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Can Police Conduct Searches Without Search Warrants in Florida?

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Through the Fourth Amendment, the constitution protects Americans from any searches and seizures deemed unreasonable under the law. When determining whether a search is reasonable, two factors are taken into consideration. These factors are;

  1. The intrusion of a person’s Fourth Amendment’s rights
  2. Genuine government interests.

In Florida, police officers can only conduct searches without warrants in limited circumstances. Therefore, in most cases, police cannot perform a warrantless search.

Generally, in most cases, before police can perform a search, they need to obtain a search warrant. So, what exactly is a search warrant?

Understanding the Meaning of a Search Warrant

A search warrant is an order from a judge that grants law enforcement officers the right to search a specific location when they have probable cause to do so. A judge indicates the exact objects police will search for and what time they will conduct the search in the search warrant.

Before obtaining a warrant from a judge, police need to prove that they have probable cause to search a specific location. Failure to do so could make the judge refuse to give them a warrant.

Additionally, a search warrant allows police to search only a specified location, meaning that it is generally unlawful for police to search and seize objects in an area other than the one indicated in the legal order. For instance, the police might obtain a warrant allowing them to search a person’s car. If the same police decide to search the person’s backyard, then they will have gone against the law, unless in an exempted situation.

When Can Police Perform Searches Without Warrants?

While law enforcement officers require a warrant to perform a search, there are exemptions to the rule. Therefore, a warrantless search is not always an illegal search. Below are three circumstances in which a search warrant is not mandatory;

  1. When police receive consent – If, for example, a police officer knocks on your door and asks to search your house, the first thing you need to ask them is if they have a warrant. If they do not have one, they can either walk away or ask you for your consent. Once you give your consent, a warrantless search becomes legal. Unfortunately, many times people give their consent to the police without understanding the consequences of their actions.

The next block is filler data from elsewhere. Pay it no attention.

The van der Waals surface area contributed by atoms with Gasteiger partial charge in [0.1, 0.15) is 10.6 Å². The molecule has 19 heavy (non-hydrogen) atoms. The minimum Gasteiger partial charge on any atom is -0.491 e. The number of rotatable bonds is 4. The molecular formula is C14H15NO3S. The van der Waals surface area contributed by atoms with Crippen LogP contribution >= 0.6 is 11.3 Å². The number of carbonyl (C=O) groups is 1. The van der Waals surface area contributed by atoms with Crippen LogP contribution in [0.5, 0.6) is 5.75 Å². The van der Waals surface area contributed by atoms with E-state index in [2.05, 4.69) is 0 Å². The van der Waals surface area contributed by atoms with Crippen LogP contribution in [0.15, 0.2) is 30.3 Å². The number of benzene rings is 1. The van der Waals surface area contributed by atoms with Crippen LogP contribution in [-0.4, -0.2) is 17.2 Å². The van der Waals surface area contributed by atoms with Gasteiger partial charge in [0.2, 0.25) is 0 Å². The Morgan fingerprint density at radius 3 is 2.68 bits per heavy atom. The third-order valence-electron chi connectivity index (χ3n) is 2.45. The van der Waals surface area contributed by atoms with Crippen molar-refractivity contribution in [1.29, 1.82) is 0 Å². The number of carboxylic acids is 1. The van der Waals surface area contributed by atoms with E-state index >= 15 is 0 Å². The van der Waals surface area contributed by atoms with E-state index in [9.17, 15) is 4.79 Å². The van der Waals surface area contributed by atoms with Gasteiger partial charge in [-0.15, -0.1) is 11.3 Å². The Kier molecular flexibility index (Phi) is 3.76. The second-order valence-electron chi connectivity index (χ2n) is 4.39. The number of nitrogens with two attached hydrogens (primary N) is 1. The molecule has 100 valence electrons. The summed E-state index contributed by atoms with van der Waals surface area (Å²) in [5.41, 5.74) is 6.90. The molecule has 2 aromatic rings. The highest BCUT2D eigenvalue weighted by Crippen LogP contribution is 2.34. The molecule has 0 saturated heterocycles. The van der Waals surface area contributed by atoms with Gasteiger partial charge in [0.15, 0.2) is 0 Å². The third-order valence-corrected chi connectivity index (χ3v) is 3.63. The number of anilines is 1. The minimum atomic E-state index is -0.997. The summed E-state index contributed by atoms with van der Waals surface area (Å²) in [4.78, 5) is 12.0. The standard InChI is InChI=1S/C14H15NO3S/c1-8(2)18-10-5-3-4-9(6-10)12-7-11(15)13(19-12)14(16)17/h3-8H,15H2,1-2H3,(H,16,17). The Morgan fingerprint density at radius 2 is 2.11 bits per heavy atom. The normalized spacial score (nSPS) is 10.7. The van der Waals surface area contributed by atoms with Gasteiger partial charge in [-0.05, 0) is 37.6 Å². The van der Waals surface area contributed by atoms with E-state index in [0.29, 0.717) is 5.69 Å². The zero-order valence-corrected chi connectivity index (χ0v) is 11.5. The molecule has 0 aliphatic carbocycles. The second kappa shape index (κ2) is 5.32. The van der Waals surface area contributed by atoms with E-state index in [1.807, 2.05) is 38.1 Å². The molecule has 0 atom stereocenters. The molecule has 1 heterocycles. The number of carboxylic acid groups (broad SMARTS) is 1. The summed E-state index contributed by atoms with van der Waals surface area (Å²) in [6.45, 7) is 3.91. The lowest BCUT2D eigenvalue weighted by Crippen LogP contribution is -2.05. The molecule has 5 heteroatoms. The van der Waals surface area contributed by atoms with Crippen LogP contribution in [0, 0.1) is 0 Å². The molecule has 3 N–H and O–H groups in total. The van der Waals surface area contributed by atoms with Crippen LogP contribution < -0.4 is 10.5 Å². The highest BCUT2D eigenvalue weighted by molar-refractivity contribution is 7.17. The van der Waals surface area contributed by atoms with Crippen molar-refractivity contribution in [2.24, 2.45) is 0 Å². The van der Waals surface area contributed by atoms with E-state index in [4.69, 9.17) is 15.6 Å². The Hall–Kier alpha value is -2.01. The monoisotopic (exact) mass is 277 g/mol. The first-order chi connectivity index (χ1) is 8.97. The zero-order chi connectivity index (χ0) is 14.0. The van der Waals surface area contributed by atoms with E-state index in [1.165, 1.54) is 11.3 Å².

2. If items are in plain view, police can conduct a warrantless search. As long as an officer has the legal right to be in that particular location at that specific time, they can perform a warrantless search and seize the material. For instance, police might be allowed into a house after receiving a battery call. In a situation where they see marijuana once they are let into the house, they have the legal right to search and seize.
  3. In emergencies, such as instances where the process of obtaining a search warrant would compromise public safety, police can conduct warrantless searches.

Let Joyce A. Julian, P.A. Help You Today

Do you believe that you or someone you know is a victim of an unlawful, unwarranted search? If you do and need help with your case, contact the office of Joyce A. Julian, P.A. today. Receive assistance from a skilled Fort Lauderdale criminal attorney by dialing 954-467-6656.

 

Resource:

law.cornell.edu/wex/probable_cause

uscourts.gov/about-federal-courts/educational-resources/about-educational-outreach/activity-resources/what-does-0#:~:text=The%20Constitution%2C%20through%20the%20Fourth,deemed%20unreasonable%20under%20the%20law.

https://www.joycejulian.com/the-legal-consequences-for-leaving-the-scene-of-an-accident-in-florida/

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